California and about 30 other states are looking to expand Medicaid eligibility to 138% of the federal poverty level. That would cover individuals earning up to about $16,000 annually or $32,500 for a family of four.
Labor leaders and consumer advocates are putting pressure on lawmakers, urging them to close this "Wal-Mart loophole" to end what they call a taxpayer subsidy for corporate giants. Wal-Mart, which has 250 stores in California, had $17 billion in net income in its last fiscal year.
"There are a lot of responsible employers who provide healthcare coverage and pay middle-class wages," said Sara Flocks, public policy coordinator for the California Labor Federation. "They have to compete against Wal-Mart slashing wages and slashing hours. This is a way to level the playing field."
In 2004, UC Berkeley issued a report that found Wal-Mart workers' dependence on public programs in California, such as Medi-Cal and food stamps, cost taxpayers about $86 million annually. Nationwide, it estimated, the cost of public assistance to Wal-Mart workers could be as much as $2 billion annually.
Wal-Mart, the nation's biggest private employer, defends its employee health benefits.
"More than 75,000 people make the choice to work for Wal-Mart in California because most know that we offer the opportunity to build a career," said Delia Garcia, a company spokeswoman. "Our wages and benefits meet or exceed those offered by most competitors, and our healthcare offerings go beyond the eligibility and affordability requirements of the Affordable Care Act."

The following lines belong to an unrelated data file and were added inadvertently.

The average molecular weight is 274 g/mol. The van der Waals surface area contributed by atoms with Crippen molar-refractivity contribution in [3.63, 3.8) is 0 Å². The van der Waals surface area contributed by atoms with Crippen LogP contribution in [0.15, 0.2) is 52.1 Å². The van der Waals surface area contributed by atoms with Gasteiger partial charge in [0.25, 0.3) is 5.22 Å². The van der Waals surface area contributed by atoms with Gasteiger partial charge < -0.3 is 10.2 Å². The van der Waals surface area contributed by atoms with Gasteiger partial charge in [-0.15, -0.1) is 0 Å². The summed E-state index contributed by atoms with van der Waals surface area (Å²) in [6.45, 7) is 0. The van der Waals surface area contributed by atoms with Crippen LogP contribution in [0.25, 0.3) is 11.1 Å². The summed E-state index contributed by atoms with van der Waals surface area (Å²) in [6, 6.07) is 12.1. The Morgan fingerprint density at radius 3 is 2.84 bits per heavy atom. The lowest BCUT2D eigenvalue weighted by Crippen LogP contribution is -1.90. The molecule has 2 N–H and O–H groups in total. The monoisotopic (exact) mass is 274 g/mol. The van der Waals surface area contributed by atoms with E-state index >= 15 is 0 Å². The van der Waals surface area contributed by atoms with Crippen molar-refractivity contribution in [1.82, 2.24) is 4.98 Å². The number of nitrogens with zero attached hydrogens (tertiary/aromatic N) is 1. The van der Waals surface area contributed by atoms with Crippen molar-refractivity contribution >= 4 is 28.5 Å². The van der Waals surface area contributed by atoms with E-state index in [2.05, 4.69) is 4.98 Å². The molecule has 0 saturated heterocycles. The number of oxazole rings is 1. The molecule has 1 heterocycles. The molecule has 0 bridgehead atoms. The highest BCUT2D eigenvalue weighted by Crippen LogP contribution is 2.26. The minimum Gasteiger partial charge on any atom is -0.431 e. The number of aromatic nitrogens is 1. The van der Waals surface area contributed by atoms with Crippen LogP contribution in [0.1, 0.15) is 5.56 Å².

Last year the company raised the number of hours its newly hired part-time employees must work to qualify for health benefits: to 30 hours a week, up from 24 hours previously. Overall, Wal-Mart said, more than half of its 1.4 million workers are covered by company health insurance, and the company provides an employee-only plan starting at less than $38 a month with a $2,750 annual deductible.
Nationally, 40% of retail workers had employer health benefits last year, according to the Kaiser Family Foundation, compared with 62% of employees at all firms offering benefits.
The National Business Group on Health, a Washington trade group that represents more than 360 large employers across the country, said that the future of Medi-Cal funding is a worthwhile debate, but that this proposal isn't the answer.
"This raises the labor costs for so many employers by requiring healthcare to be paid on part-timers that it's not a practical solution," said Steven Wojcik, the group's vice president of public policy.
California and other states have been working to reduce the number of low-wage workers on Medicaid for the better part of a decade by pressuring employers to take more responsibility. Some states have opted for "naming and shaming" — publicly disclosing the companies with the biggest numbers of workers on Medicaid. Policy experts say that practice did spur Wal-Mart, for a time, to upgrade its health benefits.
In Ohio, Wal-Mart leads the state, with 17,679 employees and dependents covered by Medicaid. Fast-food giant McDonald's and the Kroger Co. grocery chain came in second and third, respectively, state data show. In Wisconsin, Wal-Mart topped the list with 9,207 workers and family members on Medicaid and a related children's health insurance program. California doesn't release those details.
Not all retailers put such a burden on taxpayers. Costco Wholesale Corp., which competes against Wal-Mart's Sam's Club stores, said it provides health insurance to 88% of its workers and guarantees all employees enough hours to qualify for benefits if they want them.
"We think we get better employees who want to stick around," said Richard Galanti, Costco's chief financial officer. "At the end of the day, somebody has to pay for their healthcare."